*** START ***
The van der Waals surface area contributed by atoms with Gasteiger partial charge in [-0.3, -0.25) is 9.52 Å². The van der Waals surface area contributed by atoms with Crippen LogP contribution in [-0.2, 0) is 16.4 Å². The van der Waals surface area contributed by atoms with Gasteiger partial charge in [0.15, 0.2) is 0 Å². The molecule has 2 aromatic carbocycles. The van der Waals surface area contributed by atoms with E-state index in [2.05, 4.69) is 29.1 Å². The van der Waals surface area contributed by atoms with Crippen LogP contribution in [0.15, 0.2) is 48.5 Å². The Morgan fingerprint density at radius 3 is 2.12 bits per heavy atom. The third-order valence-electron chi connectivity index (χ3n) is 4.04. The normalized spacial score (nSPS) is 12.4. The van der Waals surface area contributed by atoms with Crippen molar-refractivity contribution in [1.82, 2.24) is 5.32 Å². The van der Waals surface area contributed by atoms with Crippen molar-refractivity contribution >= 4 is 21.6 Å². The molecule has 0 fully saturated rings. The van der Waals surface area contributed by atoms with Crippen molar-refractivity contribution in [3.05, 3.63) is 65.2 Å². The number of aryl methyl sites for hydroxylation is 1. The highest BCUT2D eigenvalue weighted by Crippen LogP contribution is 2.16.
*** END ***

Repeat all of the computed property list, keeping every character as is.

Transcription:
The van der Waals surface area contributed by atoms with Gasteiger partial charge in [-0.3, -0.25) is 9.52 Å². The van der Waals surface area contributed by atoms with Crippen LogP contribution in [-0.2, 0) is 16.4 Å². The van der Waals surface area contributed by atoms with Gasteiger partial charge in [0.15, 0.2) is 0 Å². The molecule has 2 aromatic carbocycles. The van der Waals surface area contributed by atoms with E-state index in [2.05, 4.69) is 29.1 Å². The van der Waals surface area contributed by atoms with Crippen LogP contribution in [0.15, 0.2) is 48.5 Å². The Morgan fingerprint density at radius 3 is 2.12 bits per heavy atom. The third-order valence-electron chi connectivity index (χ3n) is 4.04. The normalized spacial score (nSPS) is 12.4. The van der Waals surface area contributed by atoms with Crippen molar-refractivity contribution in [1.82, 2.24) is 5.32 Å². The van der Waals surface area contributed by atoms with Crippen molar-refractivity contribution >= 4 is 21.6 Å². The molecule has 0 fully saturated rings. The van der Waals surface area contributed by atoms with Crippen molar-refractivity contribution in [3.05, 3.63) is 65.2 Å². The number of aryl methyl sites for hydroxylation is 1. The highest BCUT2D eigenvalue weighted by Crippen LogP contribution is 2.16.